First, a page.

Suffolk County Council has apologized after an investigation revealed that the local authority had failed to provide occupational therapy for a child with special educational needs.
The council agreed in February 2019 to include Occupational Therapy (OT) support in a draft Education, Health and Care Plan (EHCP) for a girl with autism and hypermobility.
The girl received some OT support until February 2020 despite the plan never being formalised. It subsequently stopped because of COVID-19 restrictions. The girl then missed out on the therapy for nearly two years until February 2022 when it was reinstated.
After the girl’s mother complained, the Local Government and Social Care Ombudsman investigated and found that the council delayed completing the review of the girl’s EHCP in 2019. It should have issued the final plan in May 2019, but did not do so until January 2021.
The Ombudsman also found the council did not take any action to seek alternative provision for the girl when her OT, which was provided by the NHS, stopped. Instead, it wrongly believed it was the school’s responsibility to ensure the provision was in place.
Michael King, Local Government and Social Care Ombudsman, said: ‘Councils have a duty to ensure therapies as set out in children’s EHC Plans are delivered. I am concerned the council wrongly believed it could delegate this duty to the girl’s school.
‘This long delay between therapy sessions has had a profound effect on the family. The girl has missed out on vital support: she has become distressed and has had to move schools. Her mother tells me she has experienced anxiety and distress knowing her daughter’s mental health was deteriorating.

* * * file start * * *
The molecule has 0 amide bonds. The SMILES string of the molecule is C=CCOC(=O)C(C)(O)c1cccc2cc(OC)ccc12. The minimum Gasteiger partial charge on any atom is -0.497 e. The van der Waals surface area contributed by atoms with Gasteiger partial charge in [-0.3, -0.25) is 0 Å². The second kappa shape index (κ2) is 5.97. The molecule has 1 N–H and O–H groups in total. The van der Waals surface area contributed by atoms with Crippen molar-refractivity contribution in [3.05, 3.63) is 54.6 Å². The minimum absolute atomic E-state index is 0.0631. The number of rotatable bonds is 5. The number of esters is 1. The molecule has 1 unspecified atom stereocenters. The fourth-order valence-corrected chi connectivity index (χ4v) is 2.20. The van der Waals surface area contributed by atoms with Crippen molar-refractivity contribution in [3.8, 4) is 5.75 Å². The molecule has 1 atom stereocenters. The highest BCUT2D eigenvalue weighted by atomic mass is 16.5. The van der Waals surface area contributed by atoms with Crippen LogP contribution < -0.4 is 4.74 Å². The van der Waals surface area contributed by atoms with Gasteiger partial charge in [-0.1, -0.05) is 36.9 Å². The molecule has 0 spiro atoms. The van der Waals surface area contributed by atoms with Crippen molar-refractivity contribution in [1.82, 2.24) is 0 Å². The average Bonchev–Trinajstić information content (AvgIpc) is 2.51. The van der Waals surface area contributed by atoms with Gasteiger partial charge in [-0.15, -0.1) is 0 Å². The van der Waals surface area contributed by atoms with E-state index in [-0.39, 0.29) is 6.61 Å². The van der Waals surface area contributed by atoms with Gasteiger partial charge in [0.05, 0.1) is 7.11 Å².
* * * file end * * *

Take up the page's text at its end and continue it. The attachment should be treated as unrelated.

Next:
‘The changes I have recommended the council make should ensure it has better systems in place to monitor the support it provides to children such as in this case. I urge the council to consider my report thoroughly and look forward to the council’s agreement to the recommendations I have made.’
Suffolk County Council has made a formal apology and paid compensation of £6,350 to the girl’s family.
Allan Cadzow, corporate director for Children and Young People, Suffolk County Council, said: ‘We regret that we were not able to secure the provision for this child and are sorry for the distress this has caused.
‘Lessons have been learnt from this report and we have begun to implement the recommendations made by the Ombudsman.
‘We recognise the challenges we face within Suffolk’s SEND provision and that is why we have embarked on a substantial and all-encompassing programme of reform. This is not an easy feat, especially against the backdrop of a troubled national system, however, we are confident in our plans and are steadfast in our determination to improve the way we do things.’
The latest figures from the Local Government Association (LGA) show that the number of children in England approaching councils for special needs support has increased by almost a quarter in a year, with 170 young people now starting support plans each day.
The LGA yesterday warned that ‘emergency action is needed now’ to help meet the rising demand for special educational needs and disabilities (SEND) support.